The pastoral yellow-green fields of rural South Korea belie a sense of lurking danger. Within the lush farmland, a young woman’s body is discovered, naked, and left in a ditch. Such are the contrasts at the center of Bong Joon-ho’s magnificent Memories of Murder (2003), an important crime drama now properly preserved for the sake of history and the arts. With a significant remaster, the masterful countryside photography is now heightened, the implicit juxtapositions modernized, and fit for rerelease on the big screens. The shots skew slightly darker now, bringing to light the expert blending of Black Comedy, making every gritty detail darker, rendering the psychological crime drama as internally troubled, and paired with a mix that brings its sound to the fore, leaving an incredible impression for the viewer.
The key to Memories of Murder is that it is a crime drama about an unsolved crime. Bong Joon-ho’s very purpose, in all his stark contrasts, is to show us the inherent frustration of three increasingly beleaguered detectives. Hwaeseong could be a rural city from anywhere and the killer could be anyone who lives there. What it highlights, with such specific aptitude, are the frustrations of detectives perpetually at a dead-end. Their case may never be solved. The depth of their despair is that they will never find the killer. All they have are their memories of murder.
Bong Joon-ho has stated the ending is meant to encompass that very frustration. Song Kang-ho’s detective can read any subject. He knows their internal truth by looking them in the eyes. In the final frame, the film breaks the fourth wall and his character looks into the audience. Bong Joon-ho seems to taunt the killer who watches his film, says knowingly, you are seen and will be brought to justice. Based on a true story, of South Korea’s first known serial killer, the public waited thirty years and has finally been granted a reprieve. Last year, South Korean police finally traced DNA back to a suspect and closed the case. The good and bad news is that he’s already been long-imprisoned — decreasing the likelihood he received Bong Joon-ho’s message, and yet, kept from further damages.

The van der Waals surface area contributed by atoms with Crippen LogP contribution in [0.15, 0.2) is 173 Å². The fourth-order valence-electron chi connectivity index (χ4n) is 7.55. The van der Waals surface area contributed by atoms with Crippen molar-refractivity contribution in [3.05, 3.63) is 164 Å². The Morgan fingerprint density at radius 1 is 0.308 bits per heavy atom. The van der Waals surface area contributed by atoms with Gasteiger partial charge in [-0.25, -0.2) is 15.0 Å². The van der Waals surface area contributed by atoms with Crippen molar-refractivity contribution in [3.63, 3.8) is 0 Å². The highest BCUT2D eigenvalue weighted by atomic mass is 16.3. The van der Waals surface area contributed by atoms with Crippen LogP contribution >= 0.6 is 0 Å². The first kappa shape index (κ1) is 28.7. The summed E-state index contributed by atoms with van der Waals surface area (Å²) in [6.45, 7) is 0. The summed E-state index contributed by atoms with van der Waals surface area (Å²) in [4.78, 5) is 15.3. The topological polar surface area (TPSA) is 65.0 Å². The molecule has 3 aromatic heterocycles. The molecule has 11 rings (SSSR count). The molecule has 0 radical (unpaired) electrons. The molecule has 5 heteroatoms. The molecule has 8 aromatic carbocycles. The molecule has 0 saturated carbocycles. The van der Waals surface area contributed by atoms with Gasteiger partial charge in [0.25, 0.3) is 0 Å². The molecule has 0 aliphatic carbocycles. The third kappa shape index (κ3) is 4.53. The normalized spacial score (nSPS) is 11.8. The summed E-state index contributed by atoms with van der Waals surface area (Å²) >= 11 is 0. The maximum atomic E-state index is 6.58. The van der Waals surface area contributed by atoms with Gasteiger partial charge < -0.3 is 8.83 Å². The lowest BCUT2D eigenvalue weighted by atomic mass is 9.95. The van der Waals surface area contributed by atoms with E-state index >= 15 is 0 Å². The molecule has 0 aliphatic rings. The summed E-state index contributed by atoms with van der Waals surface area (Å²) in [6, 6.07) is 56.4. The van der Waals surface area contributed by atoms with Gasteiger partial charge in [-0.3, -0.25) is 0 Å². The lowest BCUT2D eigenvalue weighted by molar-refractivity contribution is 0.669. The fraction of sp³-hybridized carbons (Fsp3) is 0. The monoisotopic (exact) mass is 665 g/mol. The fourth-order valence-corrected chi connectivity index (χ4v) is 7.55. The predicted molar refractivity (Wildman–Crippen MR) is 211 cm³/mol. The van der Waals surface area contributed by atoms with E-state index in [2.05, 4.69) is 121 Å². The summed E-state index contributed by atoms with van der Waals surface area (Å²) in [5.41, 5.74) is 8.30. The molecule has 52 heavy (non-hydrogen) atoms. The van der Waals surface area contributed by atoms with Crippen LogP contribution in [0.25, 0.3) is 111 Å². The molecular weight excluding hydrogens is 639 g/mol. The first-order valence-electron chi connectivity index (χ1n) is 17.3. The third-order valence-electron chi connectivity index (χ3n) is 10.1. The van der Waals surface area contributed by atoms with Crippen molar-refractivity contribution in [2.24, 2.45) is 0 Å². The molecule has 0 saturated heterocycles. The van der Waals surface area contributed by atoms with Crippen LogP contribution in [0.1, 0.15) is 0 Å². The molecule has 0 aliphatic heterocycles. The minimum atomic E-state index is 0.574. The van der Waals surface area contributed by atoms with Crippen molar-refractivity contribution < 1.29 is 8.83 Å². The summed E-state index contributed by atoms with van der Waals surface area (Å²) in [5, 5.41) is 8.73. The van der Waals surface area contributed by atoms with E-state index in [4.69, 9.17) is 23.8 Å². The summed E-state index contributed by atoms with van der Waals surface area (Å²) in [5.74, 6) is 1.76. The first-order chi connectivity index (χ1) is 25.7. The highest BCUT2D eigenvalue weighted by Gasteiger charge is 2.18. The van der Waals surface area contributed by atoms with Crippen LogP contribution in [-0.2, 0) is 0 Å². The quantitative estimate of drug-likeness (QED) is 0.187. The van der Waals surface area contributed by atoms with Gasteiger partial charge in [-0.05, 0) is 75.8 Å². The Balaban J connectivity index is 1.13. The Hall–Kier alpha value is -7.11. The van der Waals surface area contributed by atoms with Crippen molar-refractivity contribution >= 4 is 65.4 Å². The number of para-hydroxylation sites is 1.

And so, there could not be any time better to remaster the film. The first pairing between Bong Joon-ho and Song Kang-ho, the film revels in their special director-actor relationship, one of modern cinema’s finest pairings. They complement one another beautifully. Rarely has an actor embodied so exactly all the varied expressions and personality of a director’s film. Just this year and a century ago, Parasite (2019) won Best Picture, highlighting the natural maturation of their deeply complementary relationship. Both films have since been slated for release on Criterion, and the future has never been brighter for South Korean film. In the great pantheon of New Korean Cinema, Memories of Murder is like a mainstream promise, both that these films will become the new mainstream, and that the people behind them would become the perfect combination of critical and public darlings, signposting the way for the future. It’s by no accident that David Fincher’s Zodiac (2007) follows so closely in Memories of Murder‘s footsteps, each film cementing the way all modern crime dramas would now be made.
Our cinematic imaginations could live in Bong Joon-ho’s jaundiced country fields forever. They remain vividly alive on the screen. As do his wonderful characters who inhabit this place. The darkly funny detectives get so much mileage out of a good brawl at the bar or any opportunity to lay down a dropkick. The film, of course, is a celebration of the dropkick, too. It’s with that ruthless, sliding style that it inherits a great cinematic history, born of South Korean and world cinema. The key difference is how universally appealing it all is.
The place could be anywhere, the killer could be anyone. Because they are. It’s something very real in this rural town, that treats women a certain way, that hides its secrets and bad behaviors in plain sight. It would be impossible to determine any difference. The town has killed the women. The society has. The dark gravity of the film is in exfoliating the shame of those secrets. And we only get the secrets. Never the truth of the matter.
I rewatched Memories of Murder, deeply frustrated and begging for firmer resolution. I had only seen it once before, and recently, and the additional watch was not adding anything. It looked lovelier than it ever had. It sounded richer. I felt the sense of place was finally lifting off the screen and surrounding my own environment. But the frustration. And so I watched again and came to terms with the very difficult thing the film proposes: that we must be frustrated. That it is a film about the impossibility of the case. Now, that case is solved, but the energy of the film persists, knowing that it could represent anywhere and anyone. There is an entire history of serial murder, and in many cases, only one person has any memory.